The honor guard, wearing masks during the coronavirus pandemic, prepares for the arrival of Thailand's King Maha Vajiralongkorn at the King Rama I monument in Bangkok, Thailand, on April 6, 2020. REUTERS/Athit Perawongmetha/Pool

Even adjusting for ASEAN's split membership in the two WHO Regional Offices, there does not appear to be long-term mechanisms for intra-ASEAN and ASEAN–WHO collaborations. Funding and political capital for health collaboration are separate hurdles, as are ASEAN's founding principle of non-intervention and the understandable nationalist instincts of Southeast Asian governments.

Funding and political capital for health collaboration are separate hurdles

In 2017, ASEAN passed the Health Cluster 2 Work Programme for 2016-2020 to respond to all hazards and emerging threats. This program includes strategies to "strengthen capability, capacity & advocacy… against communicable diseases, neglected tropical diseases, infectious diseases, anti-microbial resistance, environmental health and disaster health management, including strengthening laboratory capacity." There are three other health clusters. Health cluster 1 is to promote healthy lifestyles, Health cluster 3 is intended to strengthen health systems and access to care, and health cluster 4 is to ensure food safety.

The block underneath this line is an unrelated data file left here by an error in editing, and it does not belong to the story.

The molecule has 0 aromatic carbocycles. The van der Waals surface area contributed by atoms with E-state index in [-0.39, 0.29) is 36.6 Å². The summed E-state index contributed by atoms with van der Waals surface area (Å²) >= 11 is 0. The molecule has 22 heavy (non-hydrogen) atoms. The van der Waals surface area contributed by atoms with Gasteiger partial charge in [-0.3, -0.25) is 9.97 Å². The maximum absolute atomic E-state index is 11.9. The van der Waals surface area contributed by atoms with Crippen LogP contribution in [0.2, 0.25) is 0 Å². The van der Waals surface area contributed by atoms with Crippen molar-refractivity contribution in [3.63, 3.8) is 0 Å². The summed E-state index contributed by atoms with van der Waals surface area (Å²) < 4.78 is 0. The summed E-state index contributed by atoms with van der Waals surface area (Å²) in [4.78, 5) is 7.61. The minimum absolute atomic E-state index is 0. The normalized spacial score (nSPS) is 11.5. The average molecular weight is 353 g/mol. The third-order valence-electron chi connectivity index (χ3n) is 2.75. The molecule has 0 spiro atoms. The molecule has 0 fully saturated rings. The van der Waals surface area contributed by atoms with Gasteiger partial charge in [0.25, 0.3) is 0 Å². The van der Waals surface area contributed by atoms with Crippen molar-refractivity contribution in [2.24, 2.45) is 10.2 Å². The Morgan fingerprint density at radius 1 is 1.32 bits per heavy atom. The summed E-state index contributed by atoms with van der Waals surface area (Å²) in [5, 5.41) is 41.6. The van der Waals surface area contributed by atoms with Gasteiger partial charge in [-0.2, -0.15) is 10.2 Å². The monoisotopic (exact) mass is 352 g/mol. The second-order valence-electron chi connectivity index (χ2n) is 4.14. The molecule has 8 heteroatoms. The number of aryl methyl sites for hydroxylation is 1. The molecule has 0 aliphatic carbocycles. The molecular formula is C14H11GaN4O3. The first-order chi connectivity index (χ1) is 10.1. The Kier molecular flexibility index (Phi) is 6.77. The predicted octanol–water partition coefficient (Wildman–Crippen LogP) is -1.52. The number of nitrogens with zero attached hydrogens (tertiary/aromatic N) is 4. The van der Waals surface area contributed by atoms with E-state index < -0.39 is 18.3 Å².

The photo shows a young girl under five carrying a facemask. It's a really cute picture.
A girl affected by anti-coronavirus disease (COVID-19) government measures receives a facemask at a park in Bangkok, Thailand, on April 21, 2020. REUTERS/Athit Perawongmetha